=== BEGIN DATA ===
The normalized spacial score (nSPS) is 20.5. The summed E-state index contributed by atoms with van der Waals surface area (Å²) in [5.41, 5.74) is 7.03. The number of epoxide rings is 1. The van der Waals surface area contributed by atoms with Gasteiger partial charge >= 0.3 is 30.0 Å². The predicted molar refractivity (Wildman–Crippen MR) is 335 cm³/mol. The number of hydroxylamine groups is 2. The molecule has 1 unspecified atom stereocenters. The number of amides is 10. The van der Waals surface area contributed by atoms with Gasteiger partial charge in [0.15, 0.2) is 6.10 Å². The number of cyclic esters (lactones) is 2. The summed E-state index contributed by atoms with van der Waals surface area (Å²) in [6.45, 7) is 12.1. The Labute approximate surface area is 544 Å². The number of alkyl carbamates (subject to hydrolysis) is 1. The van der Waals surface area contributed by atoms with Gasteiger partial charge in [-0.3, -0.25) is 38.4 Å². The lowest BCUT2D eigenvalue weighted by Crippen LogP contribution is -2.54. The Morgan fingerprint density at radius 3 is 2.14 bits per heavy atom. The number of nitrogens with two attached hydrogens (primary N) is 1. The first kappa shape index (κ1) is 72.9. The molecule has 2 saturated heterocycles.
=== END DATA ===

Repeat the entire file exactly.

The normalized spacial score (nSPS) is 20.5. The summed E-state index contributed by atoms with van der Waals surface area (Å²) in [5.41, 5.74) is 7.03. The number of epoxide rings is 1. The van der Waals surface area contributed by atoms with Gasteiger partial charge >= 0.3 is 30.0 Å². The predicted molar refractivity (Wildman–Crippen MR) is 335 cm³/mol. The number of hydroxylamine groups is 2. The molecule has 1 unspecified atom stereocenters. The number of amides is 10. The van der Waals surface area contributed by atoms with Gasteiger partial charge in [0.15, 0.2) is 6.10 Å². The number of cyclic esters (lactones) is 2. The summed E-state index contributed by atoms with van der Waals surface area (Å²) in [6.45, 7) is 12.1. The Labute approximate surface area is 544 Å². The number of alkyl carbamates (subject to hydrolysis) is 1. The van der Waals surface area contributed by atoms with Gasteiger partial charge in [-0.3, -0.25) is 38.4 Å². The lowest BCUT2D eigenvalue weighted by Crippen LogP contribution is -2.54. The Morgan fingerprint density at radius 3 is 2.14 bits per heavy atom. The number of nitrogens with two attached hydrogens (primary N) is 1. The first kappa shape index (κ1) is 72.9. The molecule has 2 saturated heterocycles.